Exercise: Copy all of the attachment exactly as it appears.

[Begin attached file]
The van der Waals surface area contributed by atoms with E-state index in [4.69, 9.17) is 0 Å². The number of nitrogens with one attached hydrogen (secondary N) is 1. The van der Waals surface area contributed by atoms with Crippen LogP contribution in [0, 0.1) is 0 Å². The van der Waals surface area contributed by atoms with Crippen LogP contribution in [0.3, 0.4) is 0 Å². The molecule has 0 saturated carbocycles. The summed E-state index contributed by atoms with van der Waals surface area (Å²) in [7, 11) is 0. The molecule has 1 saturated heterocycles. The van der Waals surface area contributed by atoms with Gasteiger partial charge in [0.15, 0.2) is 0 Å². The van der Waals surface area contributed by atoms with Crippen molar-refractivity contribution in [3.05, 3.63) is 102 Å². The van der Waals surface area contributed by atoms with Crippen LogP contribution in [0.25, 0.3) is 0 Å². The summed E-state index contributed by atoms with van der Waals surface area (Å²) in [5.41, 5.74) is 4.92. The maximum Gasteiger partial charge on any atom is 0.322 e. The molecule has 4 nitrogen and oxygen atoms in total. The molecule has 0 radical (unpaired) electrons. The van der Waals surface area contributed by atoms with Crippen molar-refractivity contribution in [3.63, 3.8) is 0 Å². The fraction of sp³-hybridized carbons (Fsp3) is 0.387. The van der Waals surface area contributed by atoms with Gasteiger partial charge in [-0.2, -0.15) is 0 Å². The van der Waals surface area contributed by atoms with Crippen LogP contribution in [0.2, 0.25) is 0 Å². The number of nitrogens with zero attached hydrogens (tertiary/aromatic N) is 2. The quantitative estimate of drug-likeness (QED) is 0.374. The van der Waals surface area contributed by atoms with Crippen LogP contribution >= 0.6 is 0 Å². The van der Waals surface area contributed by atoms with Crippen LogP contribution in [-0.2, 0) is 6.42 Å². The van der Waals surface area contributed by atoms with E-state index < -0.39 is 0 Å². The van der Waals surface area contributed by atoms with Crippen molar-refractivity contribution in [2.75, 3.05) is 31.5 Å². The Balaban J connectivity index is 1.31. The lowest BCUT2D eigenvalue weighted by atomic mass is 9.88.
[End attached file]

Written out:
The van der Waals surface area contributed by atoms with E-state index in [4.69, 9.17) is 0 Å². The number of nitrogens with one attached hydrogen (secondary N) is 1. The van der Waals surface area contributed by atoms with Crippen LogP contribution in [0, 0.1) is 0 Å². The van der Waals surface area contributed by atoms with Crippen LogP contribution in [0.3, 0.4) is 0 Å². The molecule has 0 saturated carbocycles. The summed E-state index contributed by atoms with van der Waals surface area (Å²) in [7, 11) is 0. The molecule has 1 saturated heterocycles. The van der Waals surface area contributed by atoms with Gasteiger partial charge in [0.15, 0.2) is 0 Å². The van der Waals surface area contributed by atoms with Crippen molar-refractivity contribution in [3.05, 3.63) is 102 Å². The van der Waals surface area contributed by atoms with Crippen LogP contribution in [0.25, 0.3) is 0 Å². The summed E-state index contributed by atoms with van der Waals surface area (Å²) in [5.41, 5.74) is 4.92. The maximum Gasteiger partial charge on any atom is 0.322 e. The molecule has 4 nitrogen and oxygen atoms in total. The molecule has 0 radical (unpaired) electrons. The van der Waals surface area contributed by atoms with Crippen molar-refractivity contribution in [3.63, 3.8) is 0 Å². The fraction of sp³-hybridized carbons (Fsp3) is 0.387. The van der Waals surface area contributed by atoms with Gasteiger partial charge in [-0.2, -0.15) is 0 Å². The van der Waals surface area contributed by atoms with Crippen LogP contribution in [0.2, 0.25) is 0 Å². The number of nitrogens with zero attached hydrogens (tertiary/aromatic N) is 2. The quantitative estimate of drug-likeness (QED) is 0.374. The van der Waals surface area contributed by atoms with Crippen LogP contribution >= 0.6 is 0 Å². The van der Waals surface area contributed by atoms with Crippen LogP contribution in [-0.2, 0) is 6.42 Å². The van der Waals surface area contributed by atoms with E-state index < -0.39 is 0 Å². The van der Waals surface area contributed by atoms with Crippen molar-refractivity contribution in [2.75, 3.05) is 31.5 Å². The Balaban J connectivity index is 1.31. The lowest BCUT2D eigenvalue weighted by atomic mass is 9.88.